Review Summary: All rise please, the sermon's about to start.
I feel like I’ve wasted days trying to ascertain what exactly about Mass III
makes it such a compelling listen. The main demon to do battle with is its musical simplicity. Sitting firmly in the sludgier end of the post-metal spectrum means the Belgians don’t devote a lot of time to making pretty soundscapes and twinkly climaxes.; instead, their modus operandi
is to mix tar-slow, regularly repeated hardcore riffs with equally languorous percussion, feeling like a halfway house between a funereal dirge and angsty diatribe. It’s not the most vocally rangy album either. While there are
some clean vocals, crooning in the background of ‘Am Kreuz’ and taking centre stage in ‘Le Fils des Faux’ and the creepy first half of ‘Ritual’, the vast majority of Colin van Eeckhout’s performance consists of an agonised, throaty roar, opting for sheer power over anything more musical. Especially considering all but one track stretches over the seven-minute mark, every technical analysis I’ve made throws out the same response: this album should be too simple for its own good, let alone make further listens an inviting prospect.
Yet, the sum of Mass III
’s parts is truly mesmerising. The album’s repetitive nature is entrancing as opposed to boring, drawing the listener into what is effectively a sermon – a macabre, hyper-devotional sermon spearheaded by the harrowed van Eeckhout. Whether he’s screaming bloody murder or taking a more sensitive, calculated approach, there’s an uncomfortable conviction in every word that leaves his mouth (made more uncomfortable still when considering many lyrics contain themes of self-mutilation, metaphorical or otherwise), one that keeps the listener hooked as blindly as the best orators. Where the music is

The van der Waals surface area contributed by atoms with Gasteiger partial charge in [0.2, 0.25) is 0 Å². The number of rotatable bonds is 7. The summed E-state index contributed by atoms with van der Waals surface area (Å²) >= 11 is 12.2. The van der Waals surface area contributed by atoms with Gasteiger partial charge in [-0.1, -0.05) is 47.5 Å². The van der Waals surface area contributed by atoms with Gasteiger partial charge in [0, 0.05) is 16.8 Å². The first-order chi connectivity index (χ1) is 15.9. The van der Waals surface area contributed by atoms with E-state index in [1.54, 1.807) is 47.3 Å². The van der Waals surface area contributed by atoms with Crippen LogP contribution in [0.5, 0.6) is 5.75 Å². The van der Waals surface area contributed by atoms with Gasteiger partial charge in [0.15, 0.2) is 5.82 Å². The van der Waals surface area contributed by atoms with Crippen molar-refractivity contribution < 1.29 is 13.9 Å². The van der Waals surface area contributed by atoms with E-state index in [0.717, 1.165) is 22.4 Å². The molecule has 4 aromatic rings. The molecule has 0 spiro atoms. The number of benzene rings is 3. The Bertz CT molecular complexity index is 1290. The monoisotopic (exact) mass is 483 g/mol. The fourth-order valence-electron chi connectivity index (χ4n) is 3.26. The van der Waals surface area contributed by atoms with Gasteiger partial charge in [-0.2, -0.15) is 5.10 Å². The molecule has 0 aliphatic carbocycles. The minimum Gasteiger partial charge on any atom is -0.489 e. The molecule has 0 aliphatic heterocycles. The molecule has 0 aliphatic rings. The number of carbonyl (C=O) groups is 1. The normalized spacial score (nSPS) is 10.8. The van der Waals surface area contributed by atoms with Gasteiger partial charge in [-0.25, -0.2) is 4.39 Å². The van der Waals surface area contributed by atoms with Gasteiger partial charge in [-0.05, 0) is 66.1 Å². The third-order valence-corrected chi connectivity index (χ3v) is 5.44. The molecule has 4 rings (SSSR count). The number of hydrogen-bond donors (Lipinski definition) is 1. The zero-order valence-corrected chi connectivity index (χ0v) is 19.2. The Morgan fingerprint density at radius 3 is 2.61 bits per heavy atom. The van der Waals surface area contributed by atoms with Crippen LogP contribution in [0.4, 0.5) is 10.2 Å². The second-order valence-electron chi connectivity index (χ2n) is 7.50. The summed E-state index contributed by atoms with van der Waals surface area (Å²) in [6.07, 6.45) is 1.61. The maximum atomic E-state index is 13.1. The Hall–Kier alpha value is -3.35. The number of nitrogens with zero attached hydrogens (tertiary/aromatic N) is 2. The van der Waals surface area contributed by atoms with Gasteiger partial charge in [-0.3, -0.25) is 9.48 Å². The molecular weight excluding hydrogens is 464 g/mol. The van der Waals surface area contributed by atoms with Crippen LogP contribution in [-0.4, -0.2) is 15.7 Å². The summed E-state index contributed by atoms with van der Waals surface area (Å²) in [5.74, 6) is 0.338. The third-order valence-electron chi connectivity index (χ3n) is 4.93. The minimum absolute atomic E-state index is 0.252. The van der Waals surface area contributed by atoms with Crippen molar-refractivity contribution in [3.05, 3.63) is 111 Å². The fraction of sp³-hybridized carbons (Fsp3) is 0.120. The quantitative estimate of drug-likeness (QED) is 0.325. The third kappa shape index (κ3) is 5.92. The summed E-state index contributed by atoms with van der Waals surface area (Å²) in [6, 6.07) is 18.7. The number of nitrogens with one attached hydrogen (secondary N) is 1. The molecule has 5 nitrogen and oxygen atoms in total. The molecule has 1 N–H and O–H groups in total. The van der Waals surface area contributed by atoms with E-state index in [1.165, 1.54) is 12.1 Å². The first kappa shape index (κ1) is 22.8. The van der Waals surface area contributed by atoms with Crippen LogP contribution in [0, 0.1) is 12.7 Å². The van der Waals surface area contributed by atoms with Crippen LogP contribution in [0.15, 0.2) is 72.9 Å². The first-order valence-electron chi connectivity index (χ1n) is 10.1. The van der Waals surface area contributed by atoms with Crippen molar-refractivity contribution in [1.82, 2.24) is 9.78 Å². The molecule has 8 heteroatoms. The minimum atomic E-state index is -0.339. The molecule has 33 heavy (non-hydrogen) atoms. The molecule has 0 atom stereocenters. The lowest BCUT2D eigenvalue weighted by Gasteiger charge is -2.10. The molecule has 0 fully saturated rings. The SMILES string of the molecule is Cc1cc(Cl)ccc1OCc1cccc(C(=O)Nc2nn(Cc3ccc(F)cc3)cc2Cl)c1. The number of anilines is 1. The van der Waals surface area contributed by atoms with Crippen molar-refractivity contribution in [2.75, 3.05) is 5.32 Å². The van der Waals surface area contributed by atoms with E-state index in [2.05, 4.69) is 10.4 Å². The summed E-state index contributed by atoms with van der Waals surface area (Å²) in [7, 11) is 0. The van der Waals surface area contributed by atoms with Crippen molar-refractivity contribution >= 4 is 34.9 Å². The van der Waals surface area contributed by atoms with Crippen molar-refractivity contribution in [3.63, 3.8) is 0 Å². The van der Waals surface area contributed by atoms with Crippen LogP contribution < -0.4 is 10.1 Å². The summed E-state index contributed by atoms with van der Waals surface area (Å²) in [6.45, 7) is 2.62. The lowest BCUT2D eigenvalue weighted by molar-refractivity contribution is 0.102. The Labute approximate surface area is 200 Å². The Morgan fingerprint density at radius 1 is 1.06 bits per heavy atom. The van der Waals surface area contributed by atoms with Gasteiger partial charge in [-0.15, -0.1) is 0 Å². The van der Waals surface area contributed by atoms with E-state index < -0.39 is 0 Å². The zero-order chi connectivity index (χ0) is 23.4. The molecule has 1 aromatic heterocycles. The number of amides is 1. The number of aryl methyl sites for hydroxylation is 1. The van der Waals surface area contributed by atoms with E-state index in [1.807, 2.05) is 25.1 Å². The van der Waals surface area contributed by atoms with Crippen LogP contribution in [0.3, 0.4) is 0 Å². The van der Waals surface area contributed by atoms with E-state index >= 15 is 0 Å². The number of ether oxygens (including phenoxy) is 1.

so simple, every nuance they utilise is that much more appreciable; for example, most of the time using two different sounding drums would go almost unnoticed, yet in ‘Am Kreuz’ the rhythmic clanging adds an industrial yet saddening je ne sais quoi
to one of the album’s subtler moments. Amenra’s less-is-more attitude is exemplified in the second half of ‘Némelèndèlle’, as van Eeckhout’s desperate roars and a little post-rock influence provide the only reprieve from a sole, morose riff repeated for nearly 5 minutes. A half-arsed approach would make this tedious, but instead it proves to be one of the album’s (possibly even one of the genre’s) finest moments, by virtue of their seemingly unrelenting enthusiasm to their cause.
Indeed, it’s this enthusiasm, if it can be called that, that sells this hardcore/sludge amalgam; too bleak to feel malicious, yet still too unhinged to feel comfortable even for a second. Mass III
is the kind of album that leaves that tense feeling in your chest, where the air never quite seems to leave but you can’t ever get it out - leaving it to thicken, to stagnate, to suffocate. Parts will stand out, but it’s the unceasing feeling of desolation that lingers, long after the fever pitch of ‘Ritual’ breaths its last.